From the Daily Nation, 19 January 1899:
“SIR- Reading from to-day’s ‘Legal Diary’, I find that Judge Ross [was] announced to sit at 11 o’clock. His Lordship, however, did not sit until after 12 o’clock. Owing to the erratic sitting of the court a large number of barristers and solicitors were not in attendance at the required time… fines of £50 each were imposed on the solicitors who were not present, these sums to be deducted from the accounts of their certified costs…
During the last year or more [Judge Ross] seldom has sat until after 11.30 o’clock, when his time for sitting was announced at 11 o’clock….on one occasion [he] sat before 11 o’clock and called his list twice over, and no one being present, departed… [Surely] when their lordships allow themselves such a large amount of latitude, they should be disposed to give a small amount to those who appear before them?“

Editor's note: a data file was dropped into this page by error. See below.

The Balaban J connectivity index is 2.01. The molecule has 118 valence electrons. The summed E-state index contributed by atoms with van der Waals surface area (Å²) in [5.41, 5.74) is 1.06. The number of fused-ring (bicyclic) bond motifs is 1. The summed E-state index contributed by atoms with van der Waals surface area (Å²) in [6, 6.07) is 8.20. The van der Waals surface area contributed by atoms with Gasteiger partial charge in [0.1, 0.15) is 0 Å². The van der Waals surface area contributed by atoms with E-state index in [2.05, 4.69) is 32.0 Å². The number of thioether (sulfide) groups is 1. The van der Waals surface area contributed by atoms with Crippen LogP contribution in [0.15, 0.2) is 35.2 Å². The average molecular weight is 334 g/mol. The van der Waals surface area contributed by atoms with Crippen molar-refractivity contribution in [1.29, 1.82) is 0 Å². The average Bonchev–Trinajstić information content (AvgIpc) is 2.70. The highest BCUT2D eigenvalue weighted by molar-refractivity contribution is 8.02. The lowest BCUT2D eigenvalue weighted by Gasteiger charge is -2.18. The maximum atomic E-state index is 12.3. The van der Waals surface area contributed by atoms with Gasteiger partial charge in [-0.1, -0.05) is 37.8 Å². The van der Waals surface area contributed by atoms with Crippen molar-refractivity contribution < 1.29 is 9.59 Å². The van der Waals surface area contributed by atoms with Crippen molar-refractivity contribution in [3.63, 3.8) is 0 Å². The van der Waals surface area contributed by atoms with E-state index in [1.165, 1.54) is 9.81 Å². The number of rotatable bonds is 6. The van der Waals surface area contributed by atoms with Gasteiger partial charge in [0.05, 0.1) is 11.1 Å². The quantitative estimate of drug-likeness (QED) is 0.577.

An article in the same publication of the following day drew attention to the selfsame judge’s own persistent unpunctuality and likened the fines imposed by him to the old barbarian custom whereby princes and youths of noble ranks were provided with whipping boys who suffered in person for their own faults.
Judge Ross suffered a remarkable run of bad luck after this incident. In 1901, he was involved in a carriage accident in Sackville Street. In 1905, when shooting, he was injured in the hand and chin by a number of pellets. And on the 1st July 1914, when being conferred with a degree by Trinity College Dublin, he fainted dead away just as the oration to him was in full swing.
Bad karma or simply the assiduity of the solicitors’ profession in reporting his every misfortune thereafter to the media?